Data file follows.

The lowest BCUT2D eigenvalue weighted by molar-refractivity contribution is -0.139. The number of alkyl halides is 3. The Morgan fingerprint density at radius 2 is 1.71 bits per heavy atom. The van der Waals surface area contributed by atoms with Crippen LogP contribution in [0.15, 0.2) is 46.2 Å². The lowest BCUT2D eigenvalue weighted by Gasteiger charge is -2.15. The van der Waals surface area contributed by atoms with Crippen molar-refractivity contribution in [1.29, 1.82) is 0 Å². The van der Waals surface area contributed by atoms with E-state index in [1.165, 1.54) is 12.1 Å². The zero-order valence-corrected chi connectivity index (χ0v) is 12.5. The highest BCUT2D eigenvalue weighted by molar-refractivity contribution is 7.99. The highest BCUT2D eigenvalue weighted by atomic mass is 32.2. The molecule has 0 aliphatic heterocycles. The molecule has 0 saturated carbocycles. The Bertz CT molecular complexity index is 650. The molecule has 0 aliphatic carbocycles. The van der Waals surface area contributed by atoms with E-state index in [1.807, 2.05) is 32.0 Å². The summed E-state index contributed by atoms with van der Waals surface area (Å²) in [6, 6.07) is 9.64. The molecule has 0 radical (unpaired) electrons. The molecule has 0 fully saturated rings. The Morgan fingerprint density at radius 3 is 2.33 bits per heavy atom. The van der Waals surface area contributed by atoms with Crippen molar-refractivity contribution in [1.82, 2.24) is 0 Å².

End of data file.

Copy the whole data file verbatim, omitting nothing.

The lowest BCUT2D eigenvalue weighted by molar-refractivity contribution is -0.139. The number of alkyl halides is 3. The Morgan fingerprint density at radius 2 is 1.71 bits per heavy atom. The van der Waals surface area contributed by atoms with Crippen LogP contribution in [0.15, 0.2) is 46.2 Å². The lowest BCUT2D eigenvalue weighted by Gasteiger charge is -2.15. The van der Waals surface area contributed by atoms with Crippen molar-refractivity contribution in [1.29, 1.82) is 0 Å². The van der Waals surface area contributed by atoms with E-state index in [1.165, 1.54) is 12.1 Å². The zero-order valence-corrected chi connectivity index (χ0v) is 12.5. The highest BCUT2D eigenvalue weighted by molar-refractivity contribution is 7.99. The highest BCUT2D eigenvalue weighted by atomic mass is 32.2. The molecule has 0 aliphatic heterocycles. The molecule has 0 saturated carbocycles. The Bertz CT molecular complexity index is 650. The molecule has 0 aliphatic carbocycles. The van der Waals surface area contributed by atoms with E-state index in [1.807, 2.05) is 32.0 Å². The summed E-state index contributed by atoms with van der Waals surface area (Å²) in [6, 6.07) is 9.64. The molecule has 0 radical (unpaired) electrons. The molecule has 0 fully saturated rings. The Morgan fingerprint density at radius 3 is 2.33 bits per heavy atom. The van der Waals surface area contributed by atoms with Crippen molar-refractivity contribution in [1.82, 2.24) is 0 Å².